FOR IMMEDIATE RELEASE:
Sunday, May 5, 1996
1996 Earth Day Message
WASHINGTON, D.C., May 5, 1996 — Peace Corps Volunteers are celebrating International Earth Day today with activities around the world.
For example, volunteers in Romania have arranged to have 800 people conduct clean-up campaigns in 28 cities, cleaning parks, trails and streets. In the Dominican Republic, Peace Corps volunteers are leading efforts to plant 2,000 trees, while in Hungary, volunteers have set up an exhibition on the environment.
"Because of their commitment to protecting the world's environment, Peace Corps volunteers feel a special connection to Earth Day," said Peace Corps Director Mark Gearan. "But every day, not just Earth Day, Peace Corps volunteers are supporting national and community-based efforts to protect fragile environmental areas. Environmental protection is one of the Peace Corps' fastest-growing programs."
Peace Corps volunteers work to combat deforestation, which in the past decade alone has destroyed rain forests covering areas three times the size of France. They are fighting pollution in countries where almost 5 percent of all deaths are caused by unclean air. Volunteers are also dedicated to saving endangered species at a time when extinction threatens more than 20 percent of species globally.
With more than 1,100 environmental volunteers serving in 52 countries, the Peace Corps is one of the largest grass-roots organizations in the world dedicated to the environment.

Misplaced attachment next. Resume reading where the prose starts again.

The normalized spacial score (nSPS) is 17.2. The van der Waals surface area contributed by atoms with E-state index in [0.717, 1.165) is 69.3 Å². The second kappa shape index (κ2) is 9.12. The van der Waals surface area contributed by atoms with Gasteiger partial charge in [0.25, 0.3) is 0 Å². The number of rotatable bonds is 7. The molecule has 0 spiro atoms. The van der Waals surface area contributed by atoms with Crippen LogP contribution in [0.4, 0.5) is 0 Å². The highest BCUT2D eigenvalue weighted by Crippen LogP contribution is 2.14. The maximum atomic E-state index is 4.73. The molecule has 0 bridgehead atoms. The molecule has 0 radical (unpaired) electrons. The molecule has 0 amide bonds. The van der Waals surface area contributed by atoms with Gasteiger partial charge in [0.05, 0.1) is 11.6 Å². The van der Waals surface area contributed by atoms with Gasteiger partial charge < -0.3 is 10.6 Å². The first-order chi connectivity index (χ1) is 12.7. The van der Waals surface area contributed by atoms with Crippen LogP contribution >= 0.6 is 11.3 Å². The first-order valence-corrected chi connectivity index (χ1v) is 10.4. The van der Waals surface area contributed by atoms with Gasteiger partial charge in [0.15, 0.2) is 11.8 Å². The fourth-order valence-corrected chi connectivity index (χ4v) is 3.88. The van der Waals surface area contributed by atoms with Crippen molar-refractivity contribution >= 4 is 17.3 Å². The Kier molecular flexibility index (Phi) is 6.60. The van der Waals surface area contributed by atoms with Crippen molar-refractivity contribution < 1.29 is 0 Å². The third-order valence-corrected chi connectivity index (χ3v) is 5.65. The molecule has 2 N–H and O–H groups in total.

Gearan said that Peace Corps volunteers are committed to teaching environmental awareness, so children can grow up knowing the importance of preserving their resources and protecting their environment. These volunteers live and work in communities where they are immersed in the local culture, allowing them to tailor projects to fit the needs of their communities.
In Nepal, for instance, where deforestation is causing severe soil erosion, volunteers are helping local officials and communities implement sustainable forest management techniques. Volunteers in Niger are working with officials in national parks to preserve the last troop of wild giraffes in West Africa by documenting their population size, migrations and behaviors. In Uganda, volunteers help manage protected areas that are home to gorillas and other wild game.
Since the Peace Corps was founded by President John F. Kennedy in 1961, more than 140,000 Americans have returned from service in 130 countries. Currently, there are almost 7,000 volunteers serving in 94 countries.
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